According to the Census of 1851, it appears that there were 570, 338 tenants farmers in Ireland who accounted for over half of the rural population. This census also shows that 10, 000 landlords owned most of the land. These numbers show an unfair domination of the land by landlords. And between these two we find an amount of middlemen. We know that the landlords, middlemen and tenants had ties together simply because of their relationship with the land. It leads us to the question: What was the respective cultural and social significance of the landlord, middlemen and tenant in Irish life in the period 1780 1914? Firstly, I will deal with the decline of the landlords through the years. Then we will focus on the role of the middlemen and their eradication. Finally, we will emphasize on the living conditions of the tenants and its evolution. The landlord owned the land for which he did not pay any rent. The landlords were considered as the nobles and there were several ranks of nobles, their rank depending on how much land they owned. Thus, this allows us to say that the landlord was a member of high society. This is also reflected by the fact that the landlords houses and demesnes were grandly impressive, estates were concentrated in great territorial blocks . Consequently, it was ascertained that the landlords in the eighteenth century had been the undisputed economic and legal centres of their localities .
[...] And between these two we find an amount of middlemen. We know that the landlords, middlemen and tenants had ties together simply because of their relationship with the land. It leads us to the question: What was the respective cultural and social significance of the landlord, middlemen and tenant in Irish life in the period 1780 1914? Firstly, I will deal with the decline of the landlords through the years. Then we will focus on the role of the middlemen and their eradication. [...]
[...] Sometimes these evictions compelled the evicted to find another job and the subsequent lack of employment could lead him to the workhouses. For instance 422 people were admitted in workhouses in 1861. About the work of the tenants it is known that the wife and the children had to toil with the farmer. Thus, it proves that the living conditions of the tenants were not easy at all, they had to work very hard, sometimes for nothing and they were never sure to get an income, which would allow them to feed their family. [...]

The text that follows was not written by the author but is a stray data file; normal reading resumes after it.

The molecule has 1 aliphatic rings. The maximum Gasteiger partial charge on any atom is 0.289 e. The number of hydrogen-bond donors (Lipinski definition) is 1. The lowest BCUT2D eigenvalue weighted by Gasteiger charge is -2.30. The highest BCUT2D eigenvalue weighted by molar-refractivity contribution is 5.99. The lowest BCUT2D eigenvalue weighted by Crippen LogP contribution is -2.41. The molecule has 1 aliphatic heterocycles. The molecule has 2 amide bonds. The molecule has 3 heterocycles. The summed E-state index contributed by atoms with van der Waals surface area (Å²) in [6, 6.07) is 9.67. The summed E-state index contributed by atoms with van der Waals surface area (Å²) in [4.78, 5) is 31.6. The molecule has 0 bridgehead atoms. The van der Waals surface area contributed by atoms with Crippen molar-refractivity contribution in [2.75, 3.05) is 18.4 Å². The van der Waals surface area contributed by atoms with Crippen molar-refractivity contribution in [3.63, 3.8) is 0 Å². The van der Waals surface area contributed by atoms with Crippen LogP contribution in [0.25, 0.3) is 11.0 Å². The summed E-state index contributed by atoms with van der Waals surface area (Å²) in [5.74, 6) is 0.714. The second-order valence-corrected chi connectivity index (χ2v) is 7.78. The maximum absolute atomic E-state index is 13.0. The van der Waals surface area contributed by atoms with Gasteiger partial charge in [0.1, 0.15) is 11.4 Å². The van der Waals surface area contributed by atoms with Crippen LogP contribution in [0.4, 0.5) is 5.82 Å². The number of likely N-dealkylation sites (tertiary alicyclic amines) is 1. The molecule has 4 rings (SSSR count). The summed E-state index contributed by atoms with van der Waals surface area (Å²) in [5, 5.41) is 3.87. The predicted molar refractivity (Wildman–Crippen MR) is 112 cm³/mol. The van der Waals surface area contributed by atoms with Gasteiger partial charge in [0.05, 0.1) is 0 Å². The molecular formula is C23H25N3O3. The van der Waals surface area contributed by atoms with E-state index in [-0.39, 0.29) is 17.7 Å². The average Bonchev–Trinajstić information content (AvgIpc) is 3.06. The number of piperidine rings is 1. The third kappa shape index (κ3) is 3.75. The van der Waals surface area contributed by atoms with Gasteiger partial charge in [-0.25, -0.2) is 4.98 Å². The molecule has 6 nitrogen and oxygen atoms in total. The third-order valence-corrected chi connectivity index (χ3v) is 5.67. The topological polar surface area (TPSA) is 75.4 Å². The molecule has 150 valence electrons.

[...] It is demonstrated in certain places like dairying regions of Waterford, Cork, and Kerry, where the middlemen system was universal between the occupier and the head landlord, they provided capital for dairying by letting cattle as well as land to ‘dairymen' tenants”. It must also be remembered that the middlemen did not necessarily live on profit rents exclusively, because their income was the difference between what they owed to the landlord and what they received from their under tenants. It shows the precariousness of the income of the middleman because if the tenant is unable to pay his rent, the middleman has no income. [...]
[...] Joyce, M.A., LL.D., T.C.D.; M.R.I.A. (1908), A (much) Smaller Social History of Ancient Ireland [Online]. [...]
[...] This can be viewed as rising social importance of the middling and large tenant farmers as a class”. The tenants also gathered themselves in meetings and even created the Irish Tenant League on the 28th September 1869. There was a huge amount of meetings described as joint amnesty and tenant right demonstrations. Others illegal organisations were created like the Whiteboys whose aim was to get rid of the forces built by landlords to enclose waste lands. Another organisation is the Ribbon society, which was primarily a religious and political organisation. [...]
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